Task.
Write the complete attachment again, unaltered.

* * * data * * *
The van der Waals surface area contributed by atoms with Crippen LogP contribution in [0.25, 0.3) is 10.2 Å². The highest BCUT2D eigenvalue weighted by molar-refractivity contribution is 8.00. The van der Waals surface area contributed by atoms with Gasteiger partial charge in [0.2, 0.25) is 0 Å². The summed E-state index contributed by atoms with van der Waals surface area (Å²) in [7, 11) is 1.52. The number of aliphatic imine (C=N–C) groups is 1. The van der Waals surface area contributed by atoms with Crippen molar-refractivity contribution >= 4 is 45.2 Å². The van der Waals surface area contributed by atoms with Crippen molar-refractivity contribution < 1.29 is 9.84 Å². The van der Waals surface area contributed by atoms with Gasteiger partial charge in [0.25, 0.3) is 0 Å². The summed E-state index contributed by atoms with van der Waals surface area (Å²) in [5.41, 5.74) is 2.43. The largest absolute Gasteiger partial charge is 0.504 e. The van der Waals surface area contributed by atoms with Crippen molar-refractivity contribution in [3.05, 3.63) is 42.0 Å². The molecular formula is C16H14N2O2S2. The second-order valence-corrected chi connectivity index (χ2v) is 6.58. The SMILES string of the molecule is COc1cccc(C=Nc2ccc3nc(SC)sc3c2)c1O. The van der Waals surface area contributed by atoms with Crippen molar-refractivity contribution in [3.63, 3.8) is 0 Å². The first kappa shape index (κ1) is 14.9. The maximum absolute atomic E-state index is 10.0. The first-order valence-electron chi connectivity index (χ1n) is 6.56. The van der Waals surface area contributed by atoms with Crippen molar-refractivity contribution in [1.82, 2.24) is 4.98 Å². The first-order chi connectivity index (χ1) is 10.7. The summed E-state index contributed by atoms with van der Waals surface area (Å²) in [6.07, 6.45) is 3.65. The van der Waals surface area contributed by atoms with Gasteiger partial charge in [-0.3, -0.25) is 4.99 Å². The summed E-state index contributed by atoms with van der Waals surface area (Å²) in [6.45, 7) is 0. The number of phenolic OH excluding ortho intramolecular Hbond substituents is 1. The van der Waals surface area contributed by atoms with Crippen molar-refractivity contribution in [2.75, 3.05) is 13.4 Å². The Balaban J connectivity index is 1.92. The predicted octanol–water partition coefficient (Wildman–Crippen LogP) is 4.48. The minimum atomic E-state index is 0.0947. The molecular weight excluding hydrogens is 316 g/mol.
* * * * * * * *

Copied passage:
The van der Waals surface area contributed by atoms with Crippen LogP contribution in [0.25, 0.3) is 10.2 Å². The highest BCUT2D eigenvalue weighted by molar-refractivity contribution is 8.00. The van der Waals surface area contributed by atoms with Gasteiger partial charge in [0.2, 0.25) is 0 Å². The summed E-state index contributed by atoms with van der Waals surface area (Å²) in [7, 11) is 1.52. The number of aliphatic imine (C=N–C) groups is 1. The van der Waals surface area contributed by atoms with Crippen molar-refractivity contribution >= 4 is 45.2 Å². The van der Waals surface area contributed by atoms with Crippen molar-refractivity contribution < 1.29 is 9.84 Å². The van der Waals surface area contributed by atoms with Gasteiger partial charge in [0.25, 0.3) is 0 Å². The summed E-state index contributed by atoms with van der Waals surface area (Å²) in [5.41, 5.74) is 2.43. The largest absolute Gasteiger partial charge is 0.504 e. The van der Waals surface area contributed by atoms with Crippen molar-refractivity contribution in [3.05, 3.63) is 42.0 Å². The molecular formula is C16H14N2O2S2. The second-order valence-corrected chi connectivity index (χ2v) is 6.58. The SMILES string of the molecule is COc1cccc(C=Nc2ccc3nc(SC)sc3c2)c1O. The van der Waals surface area contributed by atoms with Crippen molar-refractivity contribution in [3.63, 3.8) is 0 Å². The first kappa shape index (κ1) is 14.9. The maximum absolute atomic E-state index is 10.0. The first-order valence-electron chi connectivity index (χ1n) is 6.56. The van der Waals surface area contributed by atoms with Crippen molar-refractivity contribution in [1.82, 2.24) is 4.98 Å². The first-order chi connectivity index (χ1) is 10.7. The summed E-state index contributed by atoms with van der Waals surface area (Å²) in [6.07, 6.45) is 3.65. The van der Waals surface area contributed by atoms with Gasteiger partial charge in [-0.3, -0.25) is 4.99 Å². The summed E-state index contributed by atoms with van der Waals surface area (Å²) in [6.45, 7) is 0. The number of phenolic OH excluding ortho intramolecular Hbond substituents is 1. The van der Waals surface area contributed by atoms with Crippen molar-refractivity contribution in [2.75, 3.05) is 13.4 Å². The Balaban J connectivity index is 1.92. The predicted octanol–water partition coefficient (Wildman–Crippen LogP) is 4.48. The minimum atomic E-state index is 0.0947. The molecular weight excluding hydrogens is 316 g/mol.